*After you’ve received feedback on your project proposal, and before April 6, please post to our class website (choose the “Project Abstracts” category) a 150-word (maximum!) synopsis of your proposed project. Please explain succinctly the things and theories you plan to address and the exhibition formats and strategies you might like to employ.

A Word of Advice About Process:

You should consider maintaining a dossier of the secondary and primary research you conduct throughout the semester. This dossier would essentially bevyour “multimodal” notebook or research database; it would show all the “behind-the-scenes” work you’ve done that either will or won’t manifest itself in your exhibition. The dossier could contain abstracts of relevant secondary sources you’ve read/viewed/listened to; scans of original documents you’ve discovered; clips of relevant time-based media you’ve either collected or created; etc. And it’s imperative that each item be thoroughly cited and annotated, since you will be expected to cite your sources in your final exhibitions.

Exhibiting Arguments                 

Even though our final projects represent an alternative to traditional text-based scholarship, text (written, typed, audio- or video-recorded, etc.) will still be an integral component of our work. Your exhibition text will still have to adhere to the standards of written scholarship (e.g., based on rigorous research, citing sources properly, etc.), but it should be written to serve our distinct purposes and audiences (e.g., do we want dozens of distracting footnotes, or an extensive lit review?). Please share with me via Google Docs, no later than April 30 (earlier is better!), a roughly 600-word sample of text that you’ll be using in various segments of your exhibition – in the overall introduction; in the introductions to and transitions between various sub-sections; or in navigational cues (particularly if you’re designing a structurally complex project). Please label the various segments so I know how they’ll be used in your final project. This text should demonstrate that you’ve carefully considered how to contextualize the material “on display” and how to manifest an argument and/or proposition in “exhibition form.”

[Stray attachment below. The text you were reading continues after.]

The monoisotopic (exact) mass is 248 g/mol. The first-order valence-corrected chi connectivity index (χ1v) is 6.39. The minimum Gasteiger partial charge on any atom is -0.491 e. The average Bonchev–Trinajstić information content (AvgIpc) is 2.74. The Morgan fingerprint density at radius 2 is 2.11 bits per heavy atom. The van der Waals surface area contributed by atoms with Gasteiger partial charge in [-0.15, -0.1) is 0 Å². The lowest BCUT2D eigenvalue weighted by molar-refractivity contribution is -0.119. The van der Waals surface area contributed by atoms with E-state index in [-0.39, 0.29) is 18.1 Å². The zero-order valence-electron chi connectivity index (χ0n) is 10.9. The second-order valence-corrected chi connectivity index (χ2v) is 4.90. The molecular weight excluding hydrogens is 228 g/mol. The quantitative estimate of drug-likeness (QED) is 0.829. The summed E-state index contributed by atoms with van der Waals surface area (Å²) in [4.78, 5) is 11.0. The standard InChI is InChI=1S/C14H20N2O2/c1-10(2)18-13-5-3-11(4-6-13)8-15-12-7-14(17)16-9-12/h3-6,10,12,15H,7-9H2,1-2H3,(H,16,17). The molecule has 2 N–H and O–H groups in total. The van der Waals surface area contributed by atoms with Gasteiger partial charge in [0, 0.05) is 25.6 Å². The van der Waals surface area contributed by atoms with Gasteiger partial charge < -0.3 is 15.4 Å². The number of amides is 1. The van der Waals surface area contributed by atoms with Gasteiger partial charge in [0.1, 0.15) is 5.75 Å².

While the point of this submission is to allow you to receive feedback and revise accordingly, the work you submit should still reflect careful planning and polish. The submission is worth 20% of your final grade.

Final Exhibition          

You’ll work independently to create your own final project, but you’re welcome to organize into groups based on shared topical (e.g., media objects in the workplace, forms of recorded music, filing technologies) or theoretical (e.g., obsolescence, miniaturization, immaterial labor, reuse) interests and collectively curate and “install” an online exhibition.

Regardless of whether you choose to work independently or collectively, you should decide upon an institutional identity (are you an arts organization featuring creative work, a science education organization, a history museum, etc.?) and choose a site platform (e.g., blog, Flash site, Omeka site, etc.) with a physical and symbolic architecture that suits your purposes. Consider how your exhibition’s form and content support one another.

All exhibitions are to be completed by Monday, May 7, although presentations of these final projects will extend across our final two class meetings. All students are expected to be present for both weeks. I will provide more details on these presentations as the end of the semester draws near. The exhibition is worth 40% of your final grade.

In addition, by Monday, May 14, at 8pm, you are expected to submit, via Google Docs, a 600-word self (and, if applicable, group) assessment. You should assess your project’s success in meeting our class’s and your own evaluative criteria, discuss your work process, and, if applicable, address the contributions of each group member, including yourself. Your assessment is worth 5% of your final grade.